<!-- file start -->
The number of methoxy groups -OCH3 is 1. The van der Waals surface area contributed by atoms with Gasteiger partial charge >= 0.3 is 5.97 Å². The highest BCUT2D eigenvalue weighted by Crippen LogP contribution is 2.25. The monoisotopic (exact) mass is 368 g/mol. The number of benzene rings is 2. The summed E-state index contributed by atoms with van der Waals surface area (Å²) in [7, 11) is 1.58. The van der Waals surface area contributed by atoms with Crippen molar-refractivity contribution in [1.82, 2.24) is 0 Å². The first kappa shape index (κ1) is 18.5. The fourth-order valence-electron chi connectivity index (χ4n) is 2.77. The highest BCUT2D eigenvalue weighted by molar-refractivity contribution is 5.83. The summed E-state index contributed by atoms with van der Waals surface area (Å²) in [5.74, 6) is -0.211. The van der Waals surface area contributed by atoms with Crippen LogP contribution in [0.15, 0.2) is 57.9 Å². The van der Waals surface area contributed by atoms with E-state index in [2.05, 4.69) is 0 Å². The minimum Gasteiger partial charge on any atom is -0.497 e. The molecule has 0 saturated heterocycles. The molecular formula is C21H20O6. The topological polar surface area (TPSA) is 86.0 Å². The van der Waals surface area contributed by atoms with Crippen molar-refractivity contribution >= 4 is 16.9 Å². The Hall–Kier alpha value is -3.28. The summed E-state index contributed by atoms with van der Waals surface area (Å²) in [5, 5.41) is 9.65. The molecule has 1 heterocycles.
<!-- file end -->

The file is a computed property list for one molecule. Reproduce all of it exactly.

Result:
The number of methoxy groups -OCH3 is 1. The van der Waals surface area contributed by atoms with Gasteiger partial charge >= 0.3 is 5.97 Å². The highest BCUT2D eigenvalue weighted by Crippen LogP contribution is 2.25. The monoisotopic (exact) mass is 368 g/mol. The number of benzene rings is 2. The summed E-state index contributed by atoms with van der Waals surface area (Å²) in [7, 11) is 1.58. The van der Waals surface area contributed by atoms with Crippen molar-refractivity contribution in [1.82, 2.24) is 0 Å². The first kappa shape index (κ1) is 18.5. The fourth-order valence-electron chi connectivity index (χ4n) is 2.77. The highest BCUT2D eigenvalue weighted by molar-refractivity contribution is 5.83. The summed E-state index contributed by atoms with van der Waals surface area (Å²) in [5.74, 6) is -0.211. The van der Waals surface area contributed by atoms with Crippen LogP contribution in [0.15, 0.2) is 57.9 Å². The van der Waals surface area contributed by atoms with E-state index in [2.05, 4.69) is 0 Å². The minimum Gasteiger partial charge on any atom is -0.497 e. The molecule has 0 saturated heterocycles. The molecular formula is C21H20O6. The topological polar surface area (TPSA) is 86.0 Å². The van der Waals surface area contributed by atoms with Crippen molar-refractivity contribution >= 4 is 16.9 Å². The Hall–Kier alpha value is -3.28. The summed E-state index contributed by atoms with van der Waals surface area (Å²) in [5, 5.41) is 9.65. The molecule has 1 heterocycles.